UMass finished 2–10 in 2016.[32] The Minutemen kicked off the season on September 3 with a 24-7 loss to #25 Florida.[33] After a 26-7 loss to archrival Boston College,[34] Whipple's team picked up its first win of the season by defeating FIU by a margin of 21-13.[35] The next week, they lost to Mississippi State by a score of 47-35.[36] On October 1, UMass lost to Tulane by a margin of 31-24.[37] That was followed by a 36-16 defeat at the hands of Old Dominion.[38] Next, Whipple's Minutemen were doubled up by Louisiana Tech in a 56-28 loss.[39] After a 34-28 loss to South Carolina,[40] Whipple's Minutemen defeated FCS opponent Wagner by a score of 34-10.[41] On November 5, UMass lost to Troy by a margin of 52-31.[42] That was followed by a 51-9 blowout at the hands of BYU.[43] In the season finale, the Minutemen lost to Hawaii by a score of 46-40.[44]

The Minutemen finished 4–8 in 2017.[45] They began the season on August 26 with a 38-35 loss to Hawaii.[46] In the season's second game, UMass lost to Coastal Carolina by a score of 38-28.[47] A third straight loss followed in the form of a 17-7 defeat at the hands of Old Dominion on September 9.[48] Next, Whipple's team lost to Temple by a margin of 29-21.[49] On September 23, the Minutemen played a hard-fought game but ultimately fell short against Tennessee by a score of 17-13.[50] After a 58-50 loss to Ohio,[51] UMass finally broke through with their first victory of the season, defeating Georgia Southern by a margin of 55-20.[52] They recorded a second straight win the following week with a 30-27 double overtime victory over Appalachian State.[53] After a 34-23 loss to #21 Mississippi State,[54] Whipple's Minutemen defeated FCS opponent Maine by a margin of 44-31.[55] They picked up their fourth win of the season a week later by virtue of a 16-10 victory over BYU.[56] UMass concluded the season with a 63-45 loss to FIU on December 2.[57]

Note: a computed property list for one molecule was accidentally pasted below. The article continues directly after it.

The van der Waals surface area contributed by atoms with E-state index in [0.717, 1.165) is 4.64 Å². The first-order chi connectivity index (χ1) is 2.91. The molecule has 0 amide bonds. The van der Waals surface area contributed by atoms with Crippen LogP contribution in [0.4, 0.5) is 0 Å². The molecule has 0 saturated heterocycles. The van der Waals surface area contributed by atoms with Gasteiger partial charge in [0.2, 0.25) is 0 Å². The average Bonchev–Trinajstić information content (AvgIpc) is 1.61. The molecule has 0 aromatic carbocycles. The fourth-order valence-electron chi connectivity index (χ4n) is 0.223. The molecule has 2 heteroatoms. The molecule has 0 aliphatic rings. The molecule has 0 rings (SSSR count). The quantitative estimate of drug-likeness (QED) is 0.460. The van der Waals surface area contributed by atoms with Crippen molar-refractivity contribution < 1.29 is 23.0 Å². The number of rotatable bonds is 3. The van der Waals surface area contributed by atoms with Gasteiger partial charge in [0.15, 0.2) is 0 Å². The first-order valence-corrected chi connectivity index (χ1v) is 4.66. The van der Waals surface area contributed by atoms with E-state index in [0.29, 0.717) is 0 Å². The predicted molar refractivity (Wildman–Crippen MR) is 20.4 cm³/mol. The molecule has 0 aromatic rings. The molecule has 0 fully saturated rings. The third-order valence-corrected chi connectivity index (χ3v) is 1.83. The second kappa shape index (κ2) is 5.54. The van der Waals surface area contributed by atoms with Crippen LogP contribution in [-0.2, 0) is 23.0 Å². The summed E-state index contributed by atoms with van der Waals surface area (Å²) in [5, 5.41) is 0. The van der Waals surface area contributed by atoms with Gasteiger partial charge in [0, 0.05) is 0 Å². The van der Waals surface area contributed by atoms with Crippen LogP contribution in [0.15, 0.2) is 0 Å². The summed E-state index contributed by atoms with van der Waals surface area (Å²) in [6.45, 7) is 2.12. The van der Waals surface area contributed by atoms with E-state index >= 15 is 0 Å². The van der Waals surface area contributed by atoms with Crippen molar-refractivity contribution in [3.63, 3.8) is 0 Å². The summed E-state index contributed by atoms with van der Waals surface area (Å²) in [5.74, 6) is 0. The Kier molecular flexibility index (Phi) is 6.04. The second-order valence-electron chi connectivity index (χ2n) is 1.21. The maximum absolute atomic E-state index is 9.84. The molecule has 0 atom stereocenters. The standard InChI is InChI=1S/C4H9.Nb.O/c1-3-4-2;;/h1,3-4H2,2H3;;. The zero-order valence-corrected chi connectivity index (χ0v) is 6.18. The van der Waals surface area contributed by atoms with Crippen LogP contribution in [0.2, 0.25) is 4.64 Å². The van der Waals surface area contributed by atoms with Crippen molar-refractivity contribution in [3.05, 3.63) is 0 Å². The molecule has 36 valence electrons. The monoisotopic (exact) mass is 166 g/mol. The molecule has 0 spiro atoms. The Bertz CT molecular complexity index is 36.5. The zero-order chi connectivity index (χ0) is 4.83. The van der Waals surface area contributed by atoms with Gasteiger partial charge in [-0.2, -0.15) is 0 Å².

Coach Whipple stepped down on November 20, 2018.[58]

Walt Bell era (2019–present)

On December 3, 2018, Florida State offensive coordinator Walt Bell was hired as UMass' newest head coach.[59]


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  2. "UMass Athletics". UMass Athletics. Retrieved July 17, 2017.
  3. "Credo | SCUA UMASS: subject:'Fusia, Vic'".,%20Vic%27&sort=3d&facets=. Retrieved July 17, 2017.
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  6. "Controversy has surrounded Minuteman before". May 18, 2003. Retrieved July 17, 2017.
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  16. "2016 Football Roster | University of Michigan Official Athletic Site". Retrieved July 17, 2017.
  17. 17.0 17.1 17.2 Player Bio: Don Brown Archived December 27, 2008, at the Wayback Machine, Official University of Massachusetts Athletics Website, retrieved January 10, 2009.